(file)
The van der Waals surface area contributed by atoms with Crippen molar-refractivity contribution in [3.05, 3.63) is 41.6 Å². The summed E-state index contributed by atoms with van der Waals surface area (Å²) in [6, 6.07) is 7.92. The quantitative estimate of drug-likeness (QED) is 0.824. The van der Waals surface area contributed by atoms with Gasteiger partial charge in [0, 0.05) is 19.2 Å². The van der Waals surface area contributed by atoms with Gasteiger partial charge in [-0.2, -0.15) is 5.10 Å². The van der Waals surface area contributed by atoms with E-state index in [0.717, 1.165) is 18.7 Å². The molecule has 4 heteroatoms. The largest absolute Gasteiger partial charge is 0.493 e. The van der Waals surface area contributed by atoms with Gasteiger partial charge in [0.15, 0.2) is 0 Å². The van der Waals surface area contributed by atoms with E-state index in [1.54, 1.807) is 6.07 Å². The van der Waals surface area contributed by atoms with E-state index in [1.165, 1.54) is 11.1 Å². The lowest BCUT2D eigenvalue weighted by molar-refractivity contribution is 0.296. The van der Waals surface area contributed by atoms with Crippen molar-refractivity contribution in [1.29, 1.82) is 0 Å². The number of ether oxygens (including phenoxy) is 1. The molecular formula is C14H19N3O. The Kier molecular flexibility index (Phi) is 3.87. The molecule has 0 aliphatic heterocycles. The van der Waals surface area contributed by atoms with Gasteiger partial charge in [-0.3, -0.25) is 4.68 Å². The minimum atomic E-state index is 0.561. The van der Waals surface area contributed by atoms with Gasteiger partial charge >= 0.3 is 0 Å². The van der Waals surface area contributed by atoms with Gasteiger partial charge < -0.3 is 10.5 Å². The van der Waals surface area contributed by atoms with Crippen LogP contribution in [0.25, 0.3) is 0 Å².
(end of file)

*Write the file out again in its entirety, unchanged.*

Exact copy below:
The van der Waals surface area contributed by atoms with Crippen molar-refractivity contribution in [3.05, 3.63) is 41.6 Å². The summed E-state index contributed by atoms with van der Waals surface area (Å²) in [6, 6.07) is 7.92. The quantitative estimate of drug-likeness (QED) is 0.824. The van der Waals surface area contributed by atoms with Gasteiger partial charge in [0, 0.05) is 19.2 Å². The van der Waals surface area contributed by atoms with Gasteiger partial charge in [-0.2, -0.15) is 5.10 Å². The van der Waals surface area contributed by atoms with E-state index in [0.717, 1.165) is 18.7 Å². The molecule has 4 heteroatoms. The largest absolute Gasteiger partial charge is 0.493 e. The van der Waals surface area contributed by atoms with Gasteiger partial charge in [0.15, 0.2) is 0 Å². The van der Waals surface area contributed by atoms with E-state index in [1.54, 1.807) is 6.07 Å². The van der Waals surface area contributed by atoms with E-state index in [1.165, 1.54) is 11.1 Å². The lowest BCUT2D eigenvalue weighted by molar-refractivity contribution is 0.296. The van der Waals surface area contributed by atoms with Crippen molar-refractivity contribution in [1.29, 1.82) is 0 Å². The number of ether oxygens (including phenoxy) is 1. The molecular formula is C14H19N3O. The Kier molecular flexibility index (Phi) is 3.87. The molecule has 0 aliphatic heterocycles. The van der Waals surface area contributed by atoms with Gasteiger partial charge in [-0.3, -0.25) is 4.68 Å². The minimum atomic E-state index is 0.561. The van der Waals surface area contributed by atoms with Gasteiger partial charge >= 0.3 is 0 Å². The van der Waals surface area contributed by atoms with Gasteiger partial charge < -0.3 is 10.5 Å². The van der Waals surface area contributed by atoms with Crippen LogP contribution in [0.25, 0.3) is 0 Å².